Rwanda is lobbying to join the Organisation for Economic Co-operation and Development (OECD) as it intensifies efforts to mobilise private investment.
While the country is yet to make a formal bid, officials say preparations are advanced though definite details are yet to be made public.
Despite the government’s aggressive investment promotion strategy, which has largely been linked to reducing bureaucratic red tape, fighting corruption, easing and reducing the cost of doing business in the country, officials cite policy conditionality around international borrowing as a major constraint to attracting private capital.
Joining influential international organisations such as OECD could provide an alternative platform to lobby private investors.
“I cannot say much about whether Rwanda qualifies for the criteria to join OECD, but Rwanda has big ambitions to become a middle income country and if joining the OECD can help it reach that target then we think it is a credible move,” said Jo Lomas, British High Commissioner to Rwanda.
According to The Jerusalem Post, Rwanda hired two former Israeli government officials - former Israeli attorney general, Yehuda Weinstein and former Israel ambassador to the UN, Ron Prosor -- to conduct research and lobbying on the country’s behalf to join OECD.
Membership to the 37-country OECD would enable Rwanda to increase co-operation with some of the world's major economic players in implementing international standards of economic and governance.
The bloc’s member states are generally considered to be meeting international standards that are a pillar to attracting increased foreign investments.
Rwanda declined to comment on its ambitions, but Mr Weinstein and Mr Prosor said that Rwanda hired them to help it join OECD.
“They (Rwanda) hired us. They said, ‘you have experience, you did it in Israel, you can get it done for Rwanda,” Mr Weinstein told Israeli press.
Rwanda’s State Minister for Foreign Affairs, Olivier Nduhungirehe, told The EastAfrican that the government’s official position on joining the OECD will be communicated at a later date.
However, government sources with knowledge on the matter told The EastAfrican that a study is underway by the Israelis to develop a credible validation for Rwanda’s intentions to join the body.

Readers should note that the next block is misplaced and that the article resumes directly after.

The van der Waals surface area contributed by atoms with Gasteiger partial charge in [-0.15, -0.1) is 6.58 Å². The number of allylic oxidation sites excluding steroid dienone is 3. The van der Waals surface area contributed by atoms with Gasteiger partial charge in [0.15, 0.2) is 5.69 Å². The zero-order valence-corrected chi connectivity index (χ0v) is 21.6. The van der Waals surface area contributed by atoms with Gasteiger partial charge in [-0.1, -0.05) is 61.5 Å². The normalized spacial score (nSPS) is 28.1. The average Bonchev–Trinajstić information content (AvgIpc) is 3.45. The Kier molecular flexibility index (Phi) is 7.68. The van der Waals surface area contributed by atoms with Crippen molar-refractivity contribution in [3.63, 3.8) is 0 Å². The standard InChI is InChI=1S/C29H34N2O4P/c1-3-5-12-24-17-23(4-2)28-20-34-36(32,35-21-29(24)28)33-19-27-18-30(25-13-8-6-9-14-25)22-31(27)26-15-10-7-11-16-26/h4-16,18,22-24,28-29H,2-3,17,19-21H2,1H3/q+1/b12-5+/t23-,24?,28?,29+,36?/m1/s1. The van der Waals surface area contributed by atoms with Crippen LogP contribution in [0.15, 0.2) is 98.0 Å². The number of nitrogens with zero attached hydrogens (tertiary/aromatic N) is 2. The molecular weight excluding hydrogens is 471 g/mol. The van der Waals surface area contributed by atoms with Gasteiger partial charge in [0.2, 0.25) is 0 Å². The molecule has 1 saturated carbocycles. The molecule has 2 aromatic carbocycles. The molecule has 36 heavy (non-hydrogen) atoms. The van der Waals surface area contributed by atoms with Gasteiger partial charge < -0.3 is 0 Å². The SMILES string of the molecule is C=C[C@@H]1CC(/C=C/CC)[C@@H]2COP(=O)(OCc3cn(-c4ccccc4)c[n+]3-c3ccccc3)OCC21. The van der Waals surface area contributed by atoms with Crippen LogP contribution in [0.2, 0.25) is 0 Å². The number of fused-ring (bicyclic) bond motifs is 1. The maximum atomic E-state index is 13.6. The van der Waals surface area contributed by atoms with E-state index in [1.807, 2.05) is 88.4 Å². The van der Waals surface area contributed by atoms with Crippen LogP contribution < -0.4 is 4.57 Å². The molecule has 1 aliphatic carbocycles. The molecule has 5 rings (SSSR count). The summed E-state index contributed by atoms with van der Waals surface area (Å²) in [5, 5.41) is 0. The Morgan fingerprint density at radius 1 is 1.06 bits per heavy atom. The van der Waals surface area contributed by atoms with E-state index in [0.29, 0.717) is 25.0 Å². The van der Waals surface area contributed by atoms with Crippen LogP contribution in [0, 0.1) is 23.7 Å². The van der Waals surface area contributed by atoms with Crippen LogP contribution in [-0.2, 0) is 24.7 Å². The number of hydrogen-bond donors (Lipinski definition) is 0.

Experts say that Rwanda’s ambitions to join the high-income intergovernmental economic bloc stems from its strong desire to have a better international profile and increased political participate on the global scale.
Andrew Mold, the Uneca acting director for Eastern Africa – who also previously worked for OECD for close to four years – said that Rwanda would largely benefit from participating in the high level private discussions that happen at the OECD level.
Experts argue that Rwanda’s case to join may benefit from the stance of OECD’s Secretary General, Ángel Gurría — a Mexican who portrays a more welcoming attitude, seeking to expand the body’s membership to developing countries, although he faces serious opposition from within.
He was successful in getting Chile to join in 2010 and Colombia in May 2018, but no African country has joined yet.
Mr Mold added that Rwanda’s perspective on what is important for Africa and the developing world can be quite useful to the OECD.
Sources at the body say that most African countries do not currently meet the political and economic criteria for admission to the OECD.
The body’s criteria for accepting new members states that it considers shared commitments to pluralist democracy, rule of law, human rights, as well as adherence to open and transparent market economy principles.